Applying IoT in the Music Industry

IOT

The music industry is now having an experience with the Internet of Things and its impact is said to be a good one / Photo by: Free-Photos via Pixabay

 

The widening reach of the Internet of Things has caused a dramatic impact on business operations and even in the creative endeavors in the music industry, which has also embraced the advancing technology to a greater degree with discussions and developments of innovative applications.

These advancements push the music industry toward the Internet of Musical Things (IoMusT), showing the driving force of IoT in the music industry, this according to tech news site IoT For All.

"The IoMusT carries the potential to contribute to the music industry in a multitude of ways," the tech news site explains. Some of these ways include smart instruments, enhancement of performance and recording, support in composing, advancement in streaming recommendations, and more.

One such IoT device for music is Prizm, which picks out the perfect music to play for users in every given scenario. IoT For All says technology gathers the user's interaction with Prizm and uses this data for their music preference based on different contexts.

In fact, the device is capable of recognizing the people in the room, as well as sense their mood, allowing Prizm to modify the music selection in order to suit each particular situation.

Meanwhile, musicians and other music enthusiasts would want to check out Arterfacts' smart musical instrument that connects to IoT. The innovation allows users to play a variety of musical instruments like the keyboard, percussion, wind, and string either through an attached touchscreen and mouthpiece or through the user's movement.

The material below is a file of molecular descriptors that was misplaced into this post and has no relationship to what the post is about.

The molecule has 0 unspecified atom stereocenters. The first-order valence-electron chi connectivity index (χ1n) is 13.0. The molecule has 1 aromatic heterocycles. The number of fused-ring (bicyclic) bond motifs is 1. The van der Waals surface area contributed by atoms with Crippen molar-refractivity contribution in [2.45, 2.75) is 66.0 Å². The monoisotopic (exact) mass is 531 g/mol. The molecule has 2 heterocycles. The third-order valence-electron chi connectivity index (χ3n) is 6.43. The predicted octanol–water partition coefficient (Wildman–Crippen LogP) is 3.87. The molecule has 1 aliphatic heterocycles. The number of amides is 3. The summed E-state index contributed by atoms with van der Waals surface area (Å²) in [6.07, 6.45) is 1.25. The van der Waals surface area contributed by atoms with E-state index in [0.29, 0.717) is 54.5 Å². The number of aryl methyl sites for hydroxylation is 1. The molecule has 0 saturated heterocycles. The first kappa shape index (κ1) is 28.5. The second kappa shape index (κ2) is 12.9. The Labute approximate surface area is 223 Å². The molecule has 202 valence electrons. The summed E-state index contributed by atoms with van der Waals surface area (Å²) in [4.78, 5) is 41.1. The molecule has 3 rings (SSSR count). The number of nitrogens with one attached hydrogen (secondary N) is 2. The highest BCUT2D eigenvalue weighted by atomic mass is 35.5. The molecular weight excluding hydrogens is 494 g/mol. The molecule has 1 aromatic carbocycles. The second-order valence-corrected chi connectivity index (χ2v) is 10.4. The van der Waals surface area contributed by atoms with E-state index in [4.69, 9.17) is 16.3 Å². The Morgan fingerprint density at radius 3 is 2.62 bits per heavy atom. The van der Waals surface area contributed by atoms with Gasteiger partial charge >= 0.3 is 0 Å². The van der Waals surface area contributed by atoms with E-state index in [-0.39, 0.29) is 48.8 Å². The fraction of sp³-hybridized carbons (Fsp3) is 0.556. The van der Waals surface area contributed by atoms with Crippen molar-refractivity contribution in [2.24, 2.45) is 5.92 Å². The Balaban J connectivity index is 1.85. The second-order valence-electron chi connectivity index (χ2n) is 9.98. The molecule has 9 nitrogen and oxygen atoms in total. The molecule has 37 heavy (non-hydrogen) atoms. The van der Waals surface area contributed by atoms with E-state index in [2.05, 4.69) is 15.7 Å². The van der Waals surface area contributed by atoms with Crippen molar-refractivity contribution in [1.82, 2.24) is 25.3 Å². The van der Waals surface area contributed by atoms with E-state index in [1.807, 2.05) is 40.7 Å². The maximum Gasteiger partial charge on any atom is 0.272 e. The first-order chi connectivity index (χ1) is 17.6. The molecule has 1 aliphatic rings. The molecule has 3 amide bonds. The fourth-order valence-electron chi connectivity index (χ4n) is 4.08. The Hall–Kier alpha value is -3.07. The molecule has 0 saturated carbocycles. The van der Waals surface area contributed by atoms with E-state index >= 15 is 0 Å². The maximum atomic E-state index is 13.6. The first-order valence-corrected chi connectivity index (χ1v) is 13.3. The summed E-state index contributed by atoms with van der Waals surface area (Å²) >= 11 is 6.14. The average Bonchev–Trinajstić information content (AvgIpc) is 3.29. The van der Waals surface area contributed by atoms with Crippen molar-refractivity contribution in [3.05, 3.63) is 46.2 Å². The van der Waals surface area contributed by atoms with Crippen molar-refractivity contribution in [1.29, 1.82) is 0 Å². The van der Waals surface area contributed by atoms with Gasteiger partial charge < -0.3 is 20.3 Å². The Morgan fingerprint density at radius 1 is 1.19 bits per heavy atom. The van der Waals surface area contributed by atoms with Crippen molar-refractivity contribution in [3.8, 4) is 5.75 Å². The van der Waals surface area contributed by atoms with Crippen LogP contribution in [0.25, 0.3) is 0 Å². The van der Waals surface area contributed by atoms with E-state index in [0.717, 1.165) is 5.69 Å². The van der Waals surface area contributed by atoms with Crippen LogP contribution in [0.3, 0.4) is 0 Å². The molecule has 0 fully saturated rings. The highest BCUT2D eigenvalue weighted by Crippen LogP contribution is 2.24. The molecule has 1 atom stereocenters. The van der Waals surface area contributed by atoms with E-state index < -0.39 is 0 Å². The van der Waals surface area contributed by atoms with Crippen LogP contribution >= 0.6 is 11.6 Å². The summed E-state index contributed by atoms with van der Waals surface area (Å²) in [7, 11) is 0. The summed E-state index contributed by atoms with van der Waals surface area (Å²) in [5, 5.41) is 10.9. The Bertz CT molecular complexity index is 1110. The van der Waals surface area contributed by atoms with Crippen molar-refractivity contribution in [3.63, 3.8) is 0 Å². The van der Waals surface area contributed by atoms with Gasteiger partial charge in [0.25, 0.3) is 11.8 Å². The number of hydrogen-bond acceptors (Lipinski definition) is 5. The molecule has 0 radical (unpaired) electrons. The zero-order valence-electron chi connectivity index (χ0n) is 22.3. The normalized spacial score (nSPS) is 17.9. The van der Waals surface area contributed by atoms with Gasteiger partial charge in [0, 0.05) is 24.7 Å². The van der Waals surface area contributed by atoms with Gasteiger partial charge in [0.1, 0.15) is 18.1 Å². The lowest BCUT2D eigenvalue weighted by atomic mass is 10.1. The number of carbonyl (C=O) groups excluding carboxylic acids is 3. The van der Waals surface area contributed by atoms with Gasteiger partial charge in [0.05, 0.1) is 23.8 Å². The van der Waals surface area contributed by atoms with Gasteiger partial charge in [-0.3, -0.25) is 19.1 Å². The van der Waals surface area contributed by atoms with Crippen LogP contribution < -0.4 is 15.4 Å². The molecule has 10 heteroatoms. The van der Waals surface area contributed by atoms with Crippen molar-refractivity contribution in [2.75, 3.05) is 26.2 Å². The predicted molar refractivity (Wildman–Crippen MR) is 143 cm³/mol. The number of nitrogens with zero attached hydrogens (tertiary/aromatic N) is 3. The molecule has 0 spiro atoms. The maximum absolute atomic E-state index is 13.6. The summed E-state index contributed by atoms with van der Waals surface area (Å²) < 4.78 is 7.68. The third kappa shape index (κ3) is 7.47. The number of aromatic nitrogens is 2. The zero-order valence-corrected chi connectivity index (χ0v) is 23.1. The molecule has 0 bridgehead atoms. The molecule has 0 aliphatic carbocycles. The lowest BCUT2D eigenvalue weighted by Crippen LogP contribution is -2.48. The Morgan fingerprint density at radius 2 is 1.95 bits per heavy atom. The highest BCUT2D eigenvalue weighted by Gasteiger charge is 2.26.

The musical device can be configured to match how physical instruments would be played, mimicking the real thing without having to make any additional purchase.

Another innovative IoMusT device is the Music: Not Impossible (M:NI), which allows deaf music fans to "hear" music via the vibrations through their skin. These vibrations, according to the tech news site, provide users what the company calls a true "surround body" experience.

Avnet and Not Impossible Labs collaborated and developed this wireless wearable system that produces zero-latency vibrations that allow hearing-impaired users to attend a live concert while feeling in sync with the music being played.

Remote recording isn't a new concept, but IoT solutions offer impressive enhancements to this. Music production application Ohm Studio provides musicians with the capacity to produce music via the internet, allowing, for instance, a band to record a song together even if they are physically in different studio locations.